LC said...

I had one clerk tell me that all needles were the same. Yikes. Sometimes I've had a huge problem with stitches and all I had to do was change to the proper needle. Thank you for such a clear description of the differences, and for good advice for anyone who is perplexed by all those choices!

Leonna said...

what a great tutorial. I am one of those who will use a denim needle on jeans and an 11 or 12 for most everything else. Now I will have to become more aware of what my project needs in the way of needles. Thanks for a very informative blog.

zizzybob said...

Thanks, that was very helpful information.

Pattie said...

This is really useful information for those of us that are just starting out. I get SO confused about when to use what needle. I may print your post and save it!

Many thanks.

Sequana said...

You totally reminded me to change to my Microtex now that I'm sewing on the silk quilt.....*S*

I KNEW that, but had forgotten.

I think I'll just print this out and put it in my accessories box.

I too have better luck with a topstitch for metallic threads.

quiltteacher said...

Excellent description of needles & sizes. So many people when they come in to buy needles for their projects don't know what they need for the project they are doing. Also the cheapest thing you can do for better sewing results is to change the needle with every project (about every 4 hours of use) A needle with the slightest nick can mess up the best of sewing project!

Purple Pam said...

Great info on needles. There are so many types, it is difficult to know which is best. I have tried various ones with various results. Maybe some did not work well because I was using the wrong needle on the wrong fabric, or with the wrong thread. All three things need to work together.

Catherine said...

Thank you!! As little as I use my sewing machine (and it is very little), I am overwhelmed by confusion when I hit the store to buy new needles. I'm printing out your post so I have it with me next time!!

KarenC. said...

Thank you for all of the information on machine needles. I appreciate that you share your knowledge with us all. I have one question. Why can't they find a better way to identify the needles? I honestly have to hold it under a magnifier and a very bright light to read the numbers on the end. Am I the only one with problems with this. I am nearly convinced I am going blind!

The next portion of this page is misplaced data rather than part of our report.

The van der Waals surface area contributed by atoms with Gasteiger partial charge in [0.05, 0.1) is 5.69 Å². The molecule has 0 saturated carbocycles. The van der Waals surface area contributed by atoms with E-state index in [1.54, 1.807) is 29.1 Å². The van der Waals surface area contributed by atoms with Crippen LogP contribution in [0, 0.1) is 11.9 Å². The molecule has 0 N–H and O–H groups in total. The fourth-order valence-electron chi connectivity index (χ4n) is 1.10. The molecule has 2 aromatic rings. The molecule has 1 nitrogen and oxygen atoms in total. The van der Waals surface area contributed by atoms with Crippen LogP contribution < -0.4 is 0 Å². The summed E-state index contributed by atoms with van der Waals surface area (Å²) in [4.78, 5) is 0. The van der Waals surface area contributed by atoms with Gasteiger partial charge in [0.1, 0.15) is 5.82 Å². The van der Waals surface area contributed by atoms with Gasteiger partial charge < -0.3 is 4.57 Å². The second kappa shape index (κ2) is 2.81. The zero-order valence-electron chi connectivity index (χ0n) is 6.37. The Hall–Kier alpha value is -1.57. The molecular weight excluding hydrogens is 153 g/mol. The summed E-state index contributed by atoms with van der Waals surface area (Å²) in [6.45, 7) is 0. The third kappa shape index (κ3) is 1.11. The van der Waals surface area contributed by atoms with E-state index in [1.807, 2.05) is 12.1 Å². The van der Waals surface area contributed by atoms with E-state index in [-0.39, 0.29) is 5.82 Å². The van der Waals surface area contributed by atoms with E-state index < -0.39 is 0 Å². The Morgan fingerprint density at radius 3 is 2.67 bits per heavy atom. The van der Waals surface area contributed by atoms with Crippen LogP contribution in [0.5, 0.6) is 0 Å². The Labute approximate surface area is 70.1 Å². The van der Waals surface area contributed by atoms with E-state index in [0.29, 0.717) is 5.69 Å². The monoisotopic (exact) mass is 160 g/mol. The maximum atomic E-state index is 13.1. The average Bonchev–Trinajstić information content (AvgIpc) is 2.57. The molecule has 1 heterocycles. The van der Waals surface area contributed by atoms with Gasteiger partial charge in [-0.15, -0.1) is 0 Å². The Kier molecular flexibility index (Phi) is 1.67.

Sharon said...

Thanks for the great info! Now, if only the stores carried all the needles I need for my various projects! When I got my Bernina a few years ago, the needle information became much more important than previously. Thanks for sharing your knowledge with the rest of us!

AbbyKat said...

Thank you so much for the information about machine needles. I have printed it out to keep near my machine. I have been using the 130N for everything non stretch and MicroTex for stretchy fabrics. I have got other needles but they just sit there looking pretty as I don't know what I am supposed to use them for!

dee said...

Great information. I am self-taught so I usually discover these things quite by happy accident. Thanks for saving me time and agravation. I would have gone with a thicker heavier needle when I really need thinner. Great info!

Leland said...

I really really needed this information. Thank you so much! I use my grandmother's Singer featherweight--will the needles you talk about fit this machine? I am quite ignorant, I know. And what needle would be best for duopioni silk--any ideas?
Many thanks! I love your blog--switched to it when Melody started painting! The first posting I read was about the double 4 patch you finished, and I started my own the very next day. Very inspiring.

FabricMom said...

Wow thanks for sharing this. I hand no idea how detailed needles were. I better go change to a new one. LOL.

Anonymous said...

Great needle lesson I was just trying to explain needles to my cousin who never changed her needle. I show her now to change it and now will have her read this great explaintion of needles.
Again thanks for all your teachering.
Roberta A

Michael5000 said...

Actually, that was EXACTLY how much I wanted to know about needles. I'm bookmarking this post separately.

Eileen said...

Wow, this is GREAT! Thanks so much for taking the time to post this information for those of us who are new to this!!